On the left wrist she has a more chronic problem. Here there is a ganglion just below the fifth finger, not noticeable to the eye, and a scan has revealed that it is pressing against a nerve. There is possibly also minor swelling in the tendon. The medical specialist cannot operate, but has suggested that with care and anti-inflammatories the problem may dissipate.

The mention of tendons might be enough to convince some that piano playing should be avoided altogether. It is natural that we teachers don’t want our students to experience pain, and most of us will be aware of the real danger that tendonitis presents to pianists.

However, the medical advice here is that it is fine for Bernice to continue playing the piano, provided she is careful and exercises moderation. The hospital specialist has pointed out that such problems, as well as arthritis, might become an ongoing issue, but that these need not stop her from pursing her love for music (which is real and important to her).

Happily then, we can assume that Bernice’s medical problems are essential “minor” at present. But this doesn’t diminish the discomfort she reported when coming to her lesson, nor her fear that she might not be able to continue playing.

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The Foundation Pianist

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Around this time last year, Faber Music unleashed The Intermediate Pianist series, co-authored by Karen Marshall and Heather Hammond. It was a solid success, warmly received by teachers and students alike, and in the Pianodao review I wrote:

“The Intermediate Pianist books get right to the heart of what learning music is really all about. This truly could prove a milestone publication – don’t miss it!”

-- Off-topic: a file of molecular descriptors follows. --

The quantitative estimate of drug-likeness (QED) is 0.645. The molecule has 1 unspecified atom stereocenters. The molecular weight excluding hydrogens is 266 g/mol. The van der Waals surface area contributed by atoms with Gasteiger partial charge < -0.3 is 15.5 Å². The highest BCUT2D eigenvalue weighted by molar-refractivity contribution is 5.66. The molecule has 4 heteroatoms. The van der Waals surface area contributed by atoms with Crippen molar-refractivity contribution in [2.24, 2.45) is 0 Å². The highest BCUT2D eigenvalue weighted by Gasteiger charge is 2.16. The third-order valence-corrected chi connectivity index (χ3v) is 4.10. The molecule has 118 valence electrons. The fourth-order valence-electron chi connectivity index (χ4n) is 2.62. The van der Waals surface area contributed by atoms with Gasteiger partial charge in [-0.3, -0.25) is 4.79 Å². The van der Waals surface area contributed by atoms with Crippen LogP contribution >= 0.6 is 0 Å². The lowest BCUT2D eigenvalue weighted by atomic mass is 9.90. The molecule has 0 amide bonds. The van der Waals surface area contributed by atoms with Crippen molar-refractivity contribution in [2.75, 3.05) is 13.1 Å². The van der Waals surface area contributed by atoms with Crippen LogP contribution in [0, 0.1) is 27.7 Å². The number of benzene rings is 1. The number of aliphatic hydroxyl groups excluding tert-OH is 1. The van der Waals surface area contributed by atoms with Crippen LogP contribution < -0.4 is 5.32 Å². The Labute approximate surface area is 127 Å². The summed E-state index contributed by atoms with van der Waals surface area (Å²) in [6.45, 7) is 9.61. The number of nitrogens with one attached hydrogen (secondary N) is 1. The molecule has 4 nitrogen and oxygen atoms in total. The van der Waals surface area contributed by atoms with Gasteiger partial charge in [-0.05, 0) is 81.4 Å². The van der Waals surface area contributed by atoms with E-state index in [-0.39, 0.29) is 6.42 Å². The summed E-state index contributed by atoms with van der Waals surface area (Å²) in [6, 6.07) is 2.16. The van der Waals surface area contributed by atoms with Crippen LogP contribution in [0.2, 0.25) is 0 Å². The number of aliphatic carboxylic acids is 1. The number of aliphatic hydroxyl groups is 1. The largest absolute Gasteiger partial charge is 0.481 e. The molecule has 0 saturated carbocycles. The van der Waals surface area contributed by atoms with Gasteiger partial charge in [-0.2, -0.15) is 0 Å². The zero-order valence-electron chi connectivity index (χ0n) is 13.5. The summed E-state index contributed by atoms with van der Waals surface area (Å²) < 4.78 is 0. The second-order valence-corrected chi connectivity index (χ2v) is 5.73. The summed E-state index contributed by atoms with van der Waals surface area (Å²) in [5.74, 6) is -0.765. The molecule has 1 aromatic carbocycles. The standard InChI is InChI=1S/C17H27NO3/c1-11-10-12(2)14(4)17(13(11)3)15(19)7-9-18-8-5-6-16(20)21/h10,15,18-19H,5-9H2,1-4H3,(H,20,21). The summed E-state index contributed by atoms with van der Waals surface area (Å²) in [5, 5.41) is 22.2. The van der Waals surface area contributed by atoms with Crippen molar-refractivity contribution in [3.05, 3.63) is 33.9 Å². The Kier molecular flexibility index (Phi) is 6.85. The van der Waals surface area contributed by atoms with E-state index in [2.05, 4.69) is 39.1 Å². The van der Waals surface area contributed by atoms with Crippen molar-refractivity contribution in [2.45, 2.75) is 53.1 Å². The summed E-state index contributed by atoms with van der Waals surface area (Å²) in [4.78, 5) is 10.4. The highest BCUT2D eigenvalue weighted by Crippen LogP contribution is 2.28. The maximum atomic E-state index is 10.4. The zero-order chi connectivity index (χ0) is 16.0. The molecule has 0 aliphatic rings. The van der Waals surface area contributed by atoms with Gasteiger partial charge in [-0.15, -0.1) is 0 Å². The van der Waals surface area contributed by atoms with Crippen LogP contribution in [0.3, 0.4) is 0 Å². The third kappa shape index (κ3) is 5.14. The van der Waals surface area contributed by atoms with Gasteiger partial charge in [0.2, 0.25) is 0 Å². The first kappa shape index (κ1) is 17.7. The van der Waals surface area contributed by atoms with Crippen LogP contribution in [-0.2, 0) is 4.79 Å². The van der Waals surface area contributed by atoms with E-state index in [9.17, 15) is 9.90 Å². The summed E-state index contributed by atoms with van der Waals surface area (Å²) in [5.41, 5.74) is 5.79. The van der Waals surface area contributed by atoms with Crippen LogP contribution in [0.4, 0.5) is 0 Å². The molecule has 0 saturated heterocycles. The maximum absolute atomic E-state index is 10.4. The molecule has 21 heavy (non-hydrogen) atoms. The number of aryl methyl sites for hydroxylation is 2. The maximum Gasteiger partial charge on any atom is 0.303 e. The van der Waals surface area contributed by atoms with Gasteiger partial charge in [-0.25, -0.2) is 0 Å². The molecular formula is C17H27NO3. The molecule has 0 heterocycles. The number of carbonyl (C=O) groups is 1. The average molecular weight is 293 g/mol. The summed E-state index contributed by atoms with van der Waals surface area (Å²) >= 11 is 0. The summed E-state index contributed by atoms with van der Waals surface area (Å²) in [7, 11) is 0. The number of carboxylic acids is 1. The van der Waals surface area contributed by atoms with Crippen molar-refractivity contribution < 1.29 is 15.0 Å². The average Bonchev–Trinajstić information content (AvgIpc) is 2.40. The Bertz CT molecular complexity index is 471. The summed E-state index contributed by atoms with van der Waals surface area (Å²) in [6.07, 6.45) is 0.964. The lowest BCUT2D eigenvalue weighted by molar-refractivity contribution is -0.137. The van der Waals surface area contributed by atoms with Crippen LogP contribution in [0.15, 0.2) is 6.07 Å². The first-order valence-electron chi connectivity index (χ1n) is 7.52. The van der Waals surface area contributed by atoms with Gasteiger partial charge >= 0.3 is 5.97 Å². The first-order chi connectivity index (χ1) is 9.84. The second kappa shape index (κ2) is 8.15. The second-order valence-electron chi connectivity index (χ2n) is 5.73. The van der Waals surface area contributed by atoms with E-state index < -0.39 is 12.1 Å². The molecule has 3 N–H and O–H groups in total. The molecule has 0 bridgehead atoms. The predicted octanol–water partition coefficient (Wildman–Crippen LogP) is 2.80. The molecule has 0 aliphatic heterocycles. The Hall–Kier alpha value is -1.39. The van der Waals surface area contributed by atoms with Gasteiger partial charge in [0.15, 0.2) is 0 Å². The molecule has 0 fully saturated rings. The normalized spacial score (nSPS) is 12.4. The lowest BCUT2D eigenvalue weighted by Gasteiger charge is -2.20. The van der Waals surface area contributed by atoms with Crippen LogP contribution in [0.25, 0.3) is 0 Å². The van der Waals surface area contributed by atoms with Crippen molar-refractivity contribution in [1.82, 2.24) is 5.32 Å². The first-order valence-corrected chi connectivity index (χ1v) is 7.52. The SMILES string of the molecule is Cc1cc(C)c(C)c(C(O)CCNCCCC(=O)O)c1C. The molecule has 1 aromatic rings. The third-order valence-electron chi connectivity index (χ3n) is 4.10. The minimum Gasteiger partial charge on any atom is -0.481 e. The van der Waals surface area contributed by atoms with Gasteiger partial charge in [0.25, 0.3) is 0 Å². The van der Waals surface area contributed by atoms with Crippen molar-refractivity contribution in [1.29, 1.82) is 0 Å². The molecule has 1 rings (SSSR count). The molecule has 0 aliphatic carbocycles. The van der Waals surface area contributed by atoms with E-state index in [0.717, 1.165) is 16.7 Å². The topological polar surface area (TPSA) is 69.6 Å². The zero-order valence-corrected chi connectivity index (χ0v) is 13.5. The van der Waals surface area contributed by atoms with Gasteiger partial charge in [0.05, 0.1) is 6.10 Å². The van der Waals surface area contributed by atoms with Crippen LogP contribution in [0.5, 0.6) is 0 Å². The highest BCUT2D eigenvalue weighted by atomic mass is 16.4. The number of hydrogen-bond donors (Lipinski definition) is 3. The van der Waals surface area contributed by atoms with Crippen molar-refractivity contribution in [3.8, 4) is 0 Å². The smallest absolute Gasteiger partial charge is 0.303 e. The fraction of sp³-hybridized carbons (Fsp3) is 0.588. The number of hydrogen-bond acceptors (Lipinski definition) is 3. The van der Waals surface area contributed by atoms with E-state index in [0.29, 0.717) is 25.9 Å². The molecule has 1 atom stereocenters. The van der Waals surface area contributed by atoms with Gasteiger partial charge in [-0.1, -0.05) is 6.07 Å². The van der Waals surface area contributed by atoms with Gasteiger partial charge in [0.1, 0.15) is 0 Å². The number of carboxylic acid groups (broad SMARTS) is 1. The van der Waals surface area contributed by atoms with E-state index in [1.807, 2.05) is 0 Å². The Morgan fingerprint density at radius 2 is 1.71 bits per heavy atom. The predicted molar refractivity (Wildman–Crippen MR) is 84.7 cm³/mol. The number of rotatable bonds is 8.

As many readers will know, The Intermediate Pianist deservedly went on to win Best Print Resource at the Music Teacher Awards for Excellence 2018.

This Autumn, it’s a joy to welcome the arrival of The Foundation Pianist, two companion books in Faber’s growing Piano Trainer seriesThis time, Karen is joined by new co-author David Blackwell.

Let’s see what’s included, and consider how these books might fit into a rounded curriculum for young pianists…

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The Problem with Method Books

Supporting teachers, promoting piano education.
Written by Andrew Eales

Few topics generate as much heat online as discussion about which piano Method Book series is ‘the best’.

As a reviewer I have more than once found myself on the receiving end of some odd feedback on the subject. One teacher might chastise me for being in their view way too generous in my evaluation of a particular Method Book, while another responds to the same review as if I had just personally insulted their favourite grandma.

In this post I will explain why there will never be a truly perfect Method Book. We’ll consider a balanced curriculum, stare into the abyss of a world without Method Books at all, and hopefully come away with a better idea of how to use Method Books in a sensible, balanced way.

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Piano Lessons: Dealing with Anxiety

Fluency, understanding, expression and confidence.
Written by Andrew Eales

I am sure that most piano teachers will be alert to the fact that some pupils coming to lessons are anxious. This post will look at some reasons for that, and offer some suggestions that might help normalise lessons.

The article is written for any player who has ever said. and any teacher who has ever heard the words:

“It was perfect when I practised it at home this morning…”

Clearly, in order for student and teacher to make the most of any piano lesson we all want to move beyond this point!